At the dawn of the 19th century, dockyard engineers in Portsmouth, England, came up with a better way to build pulley blocks for sailing ships. They replaced skilled craftsmen, whose final products often were uneven, with machines that produced the same-sized block every time and did it faster.

This was bad for dockyard workers: Suddenly, 10 unskilled men using machines could beat the output of 110 skilled workers. But it was a boon to the Royal Navy — and similar innovations did the same for economies across the industrial world.

Over the next 100 years, manufacturers achieved huge production gains by adopting machine-fabricated, interchangeable parts. The 20th century brought the same: Breakthrough after breakthrough welled up on a factory floor, spread through an industry and rippled into other sectors.

This process of experimentation leading to widespread advances in efficiency is “one of the oldest dynamics we know of in economics,” said Mark Muro, policy director of the Metropolitan Policy Program at the Brookings Institution, and it yields “major gains for production sectors and society.”

Muro is an unabashed booster for public policies that encourage advanced manufacturing across the United States. Like many such cheerleaders, he’s making his case these days by talking a lot about innovation and less about jobs. “Mass employment is not the fundamental reason we need a healthy and vibrant manufacturing sector,” Muro and co-author Scott Andes wrote in a blog post this month — new products and productivity are.

Touting a new Obama administration initiative to promote advanced-manufacturing programs in cities across the country, Rebecca Blank, the acting Commerce secretary, struck a similar chord.

“There are a lot of reasons to want more advanced manufacturing located in the United States beyond just job creation,” she said in an interview. “And the most important one is, advanced manufacturing is often on the cutting edge of research and development.”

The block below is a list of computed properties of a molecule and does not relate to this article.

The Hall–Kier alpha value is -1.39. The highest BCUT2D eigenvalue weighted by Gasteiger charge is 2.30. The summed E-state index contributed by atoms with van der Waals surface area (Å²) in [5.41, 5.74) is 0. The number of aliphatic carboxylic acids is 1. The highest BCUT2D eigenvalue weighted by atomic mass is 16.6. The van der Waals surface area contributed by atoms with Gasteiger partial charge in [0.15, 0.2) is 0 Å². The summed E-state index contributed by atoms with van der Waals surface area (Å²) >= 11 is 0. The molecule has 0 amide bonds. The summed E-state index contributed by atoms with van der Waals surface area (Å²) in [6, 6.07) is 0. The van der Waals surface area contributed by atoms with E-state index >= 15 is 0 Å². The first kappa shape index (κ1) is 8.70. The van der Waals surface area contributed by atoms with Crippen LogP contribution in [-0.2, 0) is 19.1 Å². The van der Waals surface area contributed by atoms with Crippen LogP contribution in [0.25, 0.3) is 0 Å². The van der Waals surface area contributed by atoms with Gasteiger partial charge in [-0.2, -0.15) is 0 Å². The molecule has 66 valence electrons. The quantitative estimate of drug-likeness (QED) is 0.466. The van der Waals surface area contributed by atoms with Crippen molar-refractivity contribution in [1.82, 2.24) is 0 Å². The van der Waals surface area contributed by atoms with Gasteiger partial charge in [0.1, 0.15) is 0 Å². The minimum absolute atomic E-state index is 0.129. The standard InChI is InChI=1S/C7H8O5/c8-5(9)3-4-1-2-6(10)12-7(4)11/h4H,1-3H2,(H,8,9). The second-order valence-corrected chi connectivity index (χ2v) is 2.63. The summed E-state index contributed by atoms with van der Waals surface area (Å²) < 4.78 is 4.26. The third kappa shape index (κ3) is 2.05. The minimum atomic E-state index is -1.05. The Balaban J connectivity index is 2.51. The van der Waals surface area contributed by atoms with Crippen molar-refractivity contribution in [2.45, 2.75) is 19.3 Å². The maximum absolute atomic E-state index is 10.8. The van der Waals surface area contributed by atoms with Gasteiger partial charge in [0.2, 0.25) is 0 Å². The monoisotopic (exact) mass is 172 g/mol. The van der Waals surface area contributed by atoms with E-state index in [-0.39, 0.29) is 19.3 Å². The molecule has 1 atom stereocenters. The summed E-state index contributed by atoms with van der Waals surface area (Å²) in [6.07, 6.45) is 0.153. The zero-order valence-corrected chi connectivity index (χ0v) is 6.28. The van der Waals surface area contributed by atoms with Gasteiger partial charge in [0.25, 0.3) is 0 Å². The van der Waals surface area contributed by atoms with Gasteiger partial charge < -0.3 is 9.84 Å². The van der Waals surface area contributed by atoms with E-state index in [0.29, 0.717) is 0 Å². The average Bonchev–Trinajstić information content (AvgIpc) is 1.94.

It’s a counterintuitive case to make in the current economy. America has 12 million unemployed adults — people who are looking for work but can’t find a job. Lost factory employment is a huge reason why.

Despite adding a half-million jobs since the end of the Great Recession in mid-2009,the U.S. factory sector employs nearly 2 million fewer people today than it did in 2008, according to the Bureau of Labor Statistics. University of Chicago economists recently found that declines in manufacturing employment account for half of the increase in joblessness among men without college degrees over the past 10 years.

At the same time, factory output per worker is continuing a steady upward march. Manufacturers keep getting better and better at doing more with fewer people. This makes factory production critical to the health of the economy — but not in the jobs-centered way most politicians like to frame the issue.

In both of his races for the White House, President Obama campaigned hard on the job-creation potential of expanded manufacturing. In contrast, many researchers say it’s the sector’s innovation potential — the advancements that help factories produce more with fewer workers — that could give America a new global edge.

Manufacturers account for about a tenth of the U.S. economy, but they conduct nearly seven-tenths of the nation’s research and development, researchers Susan Helper, Timothy Krueger and Howard Wial wrote in a Brookings reportthis year. Production and innovation are linked: When America stops making certain products, the authors write, it unsurprisingly loses its lead in designing cutting-edge versions of those products.

“Making products exposes engineers to both the problems and the capabilities of existing technology, generating ideas both for improved processes and for applications of a given technology to new markets,” they wrote. “Losing this exposure makes it harder to come up with innovative ideas.” That has been the case in areas such as advanced batteries and solar panels, where much of the global production is now done in Asia.

The importance of private, factory-driven research dollars is likely to grow in importance in the years to come, as budget concerns dig into government R&D spending. The annual R&D funding projections issued by the nonprofit (and innovation-focused) Battelle Memorial Institute show total U.S. R&D spending falling by nearly 1 percent this year from 2012, after adjusting for inflation. The problem there is a drop in government funding. Industry funding is on pace to rise — driven in large part by manufacturing, according to Battelle.

Muro points to several areas where advanced manufacturing is driving economy-wide breakthroughs in America today. Continuous-production processes developed on factory floors — such as in chemical plants where the machines run all day and night for years at a time —allow pharmaceutical makers to churn out proteins at a much faster rate, potentially speeding the advent of new drugs. Smart robotics, such as complex and automated welding, are opening new frontiers in medical devices and semiconductors.

Best-case scenario: Those and other manufacturing innovations will lead to new industries, which will support service jobs as well as those in factories, along with a broad increase in economic growth — a rising tide to lift ships across the economy, if you will. History shows it can work that way. Just ask the Royal Navy.